Each year the steelmaker spends large amounts of capex to modernise its plants with the latest technology. In 2018, ArcelorMittal made capital allocations totalling $247 million for 26 projects aimed at improving energy efficiency, bringing the three-year total to $728 million.

Circular economy

Steel is the only major material group today that can meet tomorrow’s challenge of a fully circular economy. Steel’s recyclability is unmatched by any other major material group. Today, up to 85-90% of steel products are recovered at their end of life and recycled to produce new steel. Steel is also a core material in many leading technologies for global CO2 emissions reductions. These technologies include offshore wind turbines, solar farms, efficient transformers and motors, and lighter-weight vehicles. It is hard to imagine a future where steel is not a critical material in a sustainable circular economy.

Undertakings of ArcelorMittal Poland

ArcelorMittal Poland also aims at CO2 avoidance and management. In the past 10 years the company has reduced carbon dioxide emissions at all its plants by almost 37%. The leader in this regard is the unit in Kraków, which reduced its emissions by ca. 70% and the modernization of its power plant will allow further cuts thanks to replacing ca. 160,000 tonnes of coal a year with steelmaking gases. An innovative project was the construction of top pressure turbines at the power plant in Dabrowa Gornicza, which is the first installation of this kind in Poland. Two turbines, with a joint capacity of 25 MW in the process of pressure recovery of the blast furnace gas produce the volume of energy which would require burning of 45,000 tonnes of coal per year. They do not emit any gases or dust into the atmosphere.

What is needed

However, to accelerate emissions reduction and align with the demanding objectives of the Paris Agreement, the steel industry will have to transition to one or more low-emissions technology pathways. Supportive policy to ensure a global level playing field and access to renewable energy at affordable prices and access to finance will be crucial.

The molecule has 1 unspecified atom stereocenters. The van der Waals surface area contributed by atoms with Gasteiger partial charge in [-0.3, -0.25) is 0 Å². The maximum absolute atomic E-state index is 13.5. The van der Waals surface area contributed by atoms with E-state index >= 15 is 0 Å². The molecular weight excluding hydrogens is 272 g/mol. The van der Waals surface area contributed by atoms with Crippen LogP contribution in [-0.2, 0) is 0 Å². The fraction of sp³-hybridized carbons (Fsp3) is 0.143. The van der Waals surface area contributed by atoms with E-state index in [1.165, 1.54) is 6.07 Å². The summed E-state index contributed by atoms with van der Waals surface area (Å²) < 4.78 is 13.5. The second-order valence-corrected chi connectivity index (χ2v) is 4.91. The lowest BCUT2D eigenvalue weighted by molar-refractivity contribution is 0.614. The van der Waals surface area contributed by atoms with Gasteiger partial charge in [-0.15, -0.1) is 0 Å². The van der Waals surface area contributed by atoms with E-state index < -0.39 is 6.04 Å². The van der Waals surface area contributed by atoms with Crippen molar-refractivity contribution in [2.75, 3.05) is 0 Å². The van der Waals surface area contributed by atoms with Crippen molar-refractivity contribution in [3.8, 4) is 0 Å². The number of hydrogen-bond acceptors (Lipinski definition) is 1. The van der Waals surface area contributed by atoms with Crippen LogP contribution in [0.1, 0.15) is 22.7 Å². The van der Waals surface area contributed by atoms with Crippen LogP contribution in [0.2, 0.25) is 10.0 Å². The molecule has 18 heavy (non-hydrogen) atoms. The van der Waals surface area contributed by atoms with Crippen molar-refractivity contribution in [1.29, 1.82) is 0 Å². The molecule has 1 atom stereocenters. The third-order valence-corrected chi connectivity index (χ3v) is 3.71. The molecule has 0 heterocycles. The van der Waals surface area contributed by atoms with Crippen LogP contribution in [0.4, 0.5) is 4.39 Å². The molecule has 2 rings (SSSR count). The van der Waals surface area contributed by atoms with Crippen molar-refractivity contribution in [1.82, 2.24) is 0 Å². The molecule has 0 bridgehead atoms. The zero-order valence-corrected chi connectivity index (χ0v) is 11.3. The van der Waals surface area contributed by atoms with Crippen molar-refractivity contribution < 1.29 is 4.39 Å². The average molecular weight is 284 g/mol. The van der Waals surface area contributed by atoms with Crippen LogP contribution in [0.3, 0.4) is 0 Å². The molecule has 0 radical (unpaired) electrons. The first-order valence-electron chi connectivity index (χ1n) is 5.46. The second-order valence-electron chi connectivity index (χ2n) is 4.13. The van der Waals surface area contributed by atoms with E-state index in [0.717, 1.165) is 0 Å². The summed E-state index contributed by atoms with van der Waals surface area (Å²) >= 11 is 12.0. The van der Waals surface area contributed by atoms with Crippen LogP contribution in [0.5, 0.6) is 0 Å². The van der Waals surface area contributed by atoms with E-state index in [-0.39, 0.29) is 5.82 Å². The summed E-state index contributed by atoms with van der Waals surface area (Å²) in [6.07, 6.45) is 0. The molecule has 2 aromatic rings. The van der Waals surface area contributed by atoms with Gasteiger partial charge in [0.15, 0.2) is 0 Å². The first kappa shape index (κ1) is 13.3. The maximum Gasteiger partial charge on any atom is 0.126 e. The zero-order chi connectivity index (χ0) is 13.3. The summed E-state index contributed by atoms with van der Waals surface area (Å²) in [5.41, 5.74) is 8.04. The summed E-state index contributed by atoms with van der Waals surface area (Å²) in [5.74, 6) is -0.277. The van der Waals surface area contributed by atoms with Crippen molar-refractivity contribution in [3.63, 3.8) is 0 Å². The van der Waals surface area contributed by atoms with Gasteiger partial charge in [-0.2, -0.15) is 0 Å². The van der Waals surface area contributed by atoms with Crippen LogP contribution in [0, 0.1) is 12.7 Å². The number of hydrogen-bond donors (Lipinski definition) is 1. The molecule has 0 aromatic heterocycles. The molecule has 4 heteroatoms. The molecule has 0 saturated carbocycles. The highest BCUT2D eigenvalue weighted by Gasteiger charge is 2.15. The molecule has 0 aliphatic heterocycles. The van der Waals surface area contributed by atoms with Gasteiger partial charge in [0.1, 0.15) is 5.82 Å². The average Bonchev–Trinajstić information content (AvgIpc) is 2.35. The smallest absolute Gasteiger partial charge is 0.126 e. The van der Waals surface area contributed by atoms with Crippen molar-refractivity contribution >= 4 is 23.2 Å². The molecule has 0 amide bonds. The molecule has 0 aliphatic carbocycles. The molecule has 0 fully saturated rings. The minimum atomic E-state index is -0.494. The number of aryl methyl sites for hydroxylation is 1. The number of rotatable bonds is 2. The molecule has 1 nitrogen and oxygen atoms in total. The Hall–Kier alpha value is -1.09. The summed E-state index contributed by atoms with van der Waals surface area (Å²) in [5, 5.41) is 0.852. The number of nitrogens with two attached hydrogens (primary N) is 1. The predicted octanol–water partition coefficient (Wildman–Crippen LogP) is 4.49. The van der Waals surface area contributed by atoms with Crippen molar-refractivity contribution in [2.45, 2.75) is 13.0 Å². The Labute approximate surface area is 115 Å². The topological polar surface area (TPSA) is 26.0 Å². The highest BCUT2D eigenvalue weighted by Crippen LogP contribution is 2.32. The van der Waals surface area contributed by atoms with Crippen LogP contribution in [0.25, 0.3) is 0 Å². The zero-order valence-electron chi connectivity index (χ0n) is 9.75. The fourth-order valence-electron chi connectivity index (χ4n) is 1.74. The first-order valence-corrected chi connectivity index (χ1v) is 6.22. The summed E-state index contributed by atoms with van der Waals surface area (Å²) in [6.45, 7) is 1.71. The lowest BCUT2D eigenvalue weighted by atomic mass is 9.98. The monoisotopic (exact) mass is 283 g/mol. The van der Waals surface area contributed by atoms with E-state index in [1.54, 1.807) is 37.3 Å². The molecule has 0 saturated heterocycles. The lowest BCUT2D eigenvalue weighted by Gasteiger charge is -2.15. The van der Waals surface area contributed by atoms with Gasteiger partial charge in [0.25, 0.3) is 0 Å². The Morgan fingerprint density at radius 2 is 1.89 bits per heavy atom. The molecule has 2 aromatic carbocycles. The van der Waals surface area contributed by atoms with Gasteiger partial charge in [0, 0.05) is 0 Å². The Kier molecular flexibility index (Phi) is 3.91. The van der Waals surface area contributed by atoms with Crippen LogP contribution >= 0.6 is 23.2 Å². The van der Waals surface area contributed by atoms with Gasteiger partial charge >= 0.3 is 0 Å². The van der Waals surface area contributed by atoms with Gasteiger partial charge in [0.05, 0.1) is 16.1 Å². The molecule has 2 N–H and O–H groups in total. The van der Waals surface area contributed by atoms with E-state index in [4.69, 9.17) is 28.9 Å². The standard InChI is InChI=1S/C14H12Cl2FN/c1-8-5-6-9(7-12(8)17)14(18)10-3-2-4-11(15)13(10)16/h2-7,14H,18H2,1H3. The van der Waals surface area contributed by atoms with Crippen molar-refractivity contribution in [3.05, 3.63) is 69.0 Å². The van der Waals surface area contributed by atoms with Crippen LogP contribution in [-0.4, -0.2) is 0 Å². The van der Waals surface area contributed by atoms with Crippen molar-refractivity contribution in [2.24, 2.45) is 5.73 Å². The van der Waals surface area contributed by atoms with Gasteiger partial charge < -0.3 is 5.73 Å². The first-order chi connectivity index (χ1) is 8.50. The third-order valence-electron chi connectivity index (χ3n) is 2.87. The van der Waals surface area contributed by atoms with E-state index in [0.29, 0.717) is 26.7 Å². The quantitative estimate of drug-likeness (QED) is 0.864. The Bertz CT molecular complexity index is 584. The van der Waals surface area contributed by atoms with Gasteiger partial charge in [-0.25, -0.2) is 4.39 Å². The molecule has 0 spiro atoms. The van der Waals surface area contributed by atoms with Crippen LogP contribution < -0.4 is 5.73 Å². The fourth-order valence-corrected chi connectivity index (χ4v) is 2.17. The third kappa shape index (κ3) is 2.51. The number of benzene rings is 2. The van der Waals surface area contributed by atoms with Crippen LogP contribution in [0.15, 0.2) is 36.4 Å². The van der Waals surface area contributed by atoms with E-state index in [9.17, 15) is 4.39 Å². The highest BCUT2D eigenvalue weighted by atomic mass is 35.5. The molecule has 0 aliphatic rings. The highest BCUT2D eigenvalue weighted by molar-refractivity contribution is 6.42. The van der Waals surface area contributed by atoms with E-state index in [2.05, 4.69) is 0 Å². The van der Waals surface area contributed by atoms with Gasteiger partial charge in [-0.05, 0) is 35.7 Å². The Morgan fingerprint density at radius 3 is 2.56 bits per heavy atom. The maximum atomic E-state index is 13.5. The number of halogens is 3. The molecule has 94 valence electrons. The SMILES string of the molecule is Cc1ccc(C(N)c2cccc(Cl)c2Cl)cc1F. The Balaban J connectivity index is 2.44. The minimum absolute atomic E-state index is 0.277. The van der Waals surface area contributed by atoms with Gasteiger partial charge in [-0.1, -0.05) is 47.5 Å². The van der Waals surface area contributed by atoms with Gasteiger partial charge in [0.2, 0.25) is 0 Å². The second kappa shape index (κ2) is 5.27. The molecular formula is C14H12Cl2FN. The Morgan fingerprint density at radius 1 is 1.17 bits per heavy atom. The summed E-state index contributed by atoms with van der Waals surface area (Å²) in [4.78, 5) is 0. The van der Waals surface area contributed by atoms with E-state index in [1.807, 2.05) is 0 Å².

- The dynamics of the global steel industry need to be fully understood, and support provided at levels similar to those which have enabled the growth of renewables in the energy sector – comments Lakshmi Mittal. – Success will require unprecedented levels of coordination on a global level. There are no borders in the sky, so every region and country will need to make a meaningful contribution – he adds.

ArcelorMittal has been publicly calling for a green border adjustment since early 2017. Thus, the company welcomes the recent proposal of Ursula von der Leyen, the EU Commission’s President.

- European steelmakers recognise the need to reduce emissions, testing new technologies as well as working with customers to help them reduce the carbon footprint of their products. But emissions are a global problem. The responsibility should be on all steel producers so if the EU Commission can make the carbon border adjustment a reality, it will send a strong signal and show what is possible when it comes to reducing emissions. By creating an environment that fosters innovation and ensures a level playing field, Ms von der Leyen’s proposals could go a long way in establishing a system that supports and enables sustainable decarbonization – comments Geert Van Poelvoorde, CEO of ArcelorMittal Europe – Flat Products.